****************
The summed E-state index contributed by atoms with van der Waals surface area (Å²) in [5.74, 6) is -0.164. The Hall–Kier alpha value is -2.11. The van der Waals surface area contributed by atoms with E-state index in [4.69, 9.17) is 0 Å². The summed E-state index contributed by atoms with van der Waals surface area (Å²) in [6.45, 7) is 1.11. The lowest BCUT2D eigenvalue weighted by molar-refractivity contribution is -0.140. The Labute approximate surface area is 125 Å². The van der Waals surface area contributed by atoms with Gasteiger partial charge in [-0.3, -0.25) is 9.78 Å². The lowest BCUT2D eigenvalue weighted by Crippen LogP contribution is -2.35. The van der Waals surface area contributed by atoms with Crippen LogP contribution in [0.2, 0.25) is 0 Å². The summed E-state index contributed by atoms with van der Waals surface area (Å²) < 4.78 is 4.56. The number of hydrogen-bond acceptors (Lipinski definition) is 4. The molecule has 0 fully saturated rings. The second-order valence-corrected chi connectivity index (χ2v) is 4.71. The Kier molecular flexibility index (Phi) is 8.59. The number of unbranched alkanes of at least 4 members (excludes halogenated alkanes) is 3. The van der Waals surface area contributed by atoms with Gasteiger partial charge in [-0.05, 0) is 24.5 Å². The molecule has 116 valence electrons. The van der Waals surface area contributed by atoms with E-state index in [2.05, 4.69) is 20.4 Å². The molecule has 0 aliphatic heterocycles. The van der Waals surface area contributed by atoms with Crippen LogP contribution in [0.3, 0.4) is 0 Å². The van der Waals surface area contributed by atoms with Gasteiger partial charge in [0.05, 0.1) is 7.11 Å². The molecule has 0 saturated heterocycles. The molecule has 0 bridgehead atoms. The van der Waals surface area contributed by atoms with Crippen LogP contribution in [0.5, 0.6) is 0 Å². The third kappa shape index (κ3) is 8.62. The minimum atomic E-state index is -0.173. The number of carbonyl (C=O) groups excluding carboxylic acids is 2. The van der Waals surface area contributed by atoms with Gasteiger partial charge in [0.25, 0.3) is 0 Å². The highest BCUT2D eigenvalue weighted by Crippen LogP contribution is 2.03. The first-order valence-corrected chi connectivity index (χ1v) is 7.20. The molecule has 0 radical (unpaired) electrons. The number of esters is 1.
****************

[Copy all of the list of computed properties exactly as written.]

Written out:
The summed E-state index contributed by atoms with van der Waals surface area (Å²) in [5.74, 6) is -0.164. The Hall–Kier alpha value is -2.11. The van der Waals surface area contributed by atoms with E-state index in [4.69, 9.17) is 0 Å². The summed E-state index contributed by atoms with van der Waals surface area (Å²) in [6.45, 7) is 1.11. The lowest BCUT2D eigenvalue weighted by molar-refractivity contribution is -0.140. The Labute approximate surface area is 125 Å². The van der Waals surface area contributed by atoms with Gasteiger partial charge in [-0.3, -0.25) is 9.78 Å². The lowest BCUT2D eigenvalue weighted by Crippen LogP contribution is -2.35. The van der Waals surface area contributed by atoms with Crippen LogP contribution in [0.2, 0.25) is 0 Å². The summed E-state index contributed by atoms with van der Waals surface area (Å²) < 4.78 is 4.56. The number of hydrogen-bond acceptors (Lipinski definition) is 4. The molecule has 0 fully saturated rings. The second-order valence-corrected chi connectivity index (χ2v) is 4.71. The Kier molecular flexibility index (Phi) is 8.59. The number of unbranched alkanes of at least 4 members (excludes halogenated alkanes) is 3. The van der Waals surface area contributed by atoms with Gasteiger partial charge in [-0.05, 0) is 24.5 Å². The molecule has 116 valence electrons. The van der Waals surface area contributed by atoms with E-state index in [2.05, 4.69) is 20.4 Å². The molecule has 0 aliphatic heterocycles. The van der Waals surface area contributed by atoms with Crippen LogP contribution in [0.3, 0.4) is 0 Å². The van der Waals surface area contributed by atoms with Gasteiger partial charge in [0.05, 0.1) is 7.11 Å². The molecule has 0 saturated heterocycles. The molecule has 0 bridgehead atoms. The van der Waals surface area contributed by atoms with Crippen LogP contribution in [0.5, 0.6) is 0 Å². The third kappa shape index (κ3) is 8.62. The minimum atomic E-state index is -0.173. The number of carbonyl (C=O) groups excluding carboxylic acids is 2. The van der Waals surface area contributed by atoms with Gasteiger partial charge in [0.25, 0.3) is 0 Å². The highest BCUT2D eigenvalue weighted by Crippen LogP contribution is 2.03. The first-order valence-corrected chi connectivity index (χ1v) is 7.20. The molecule has 0 radical (unpaired) electrons. The number of esters is 1.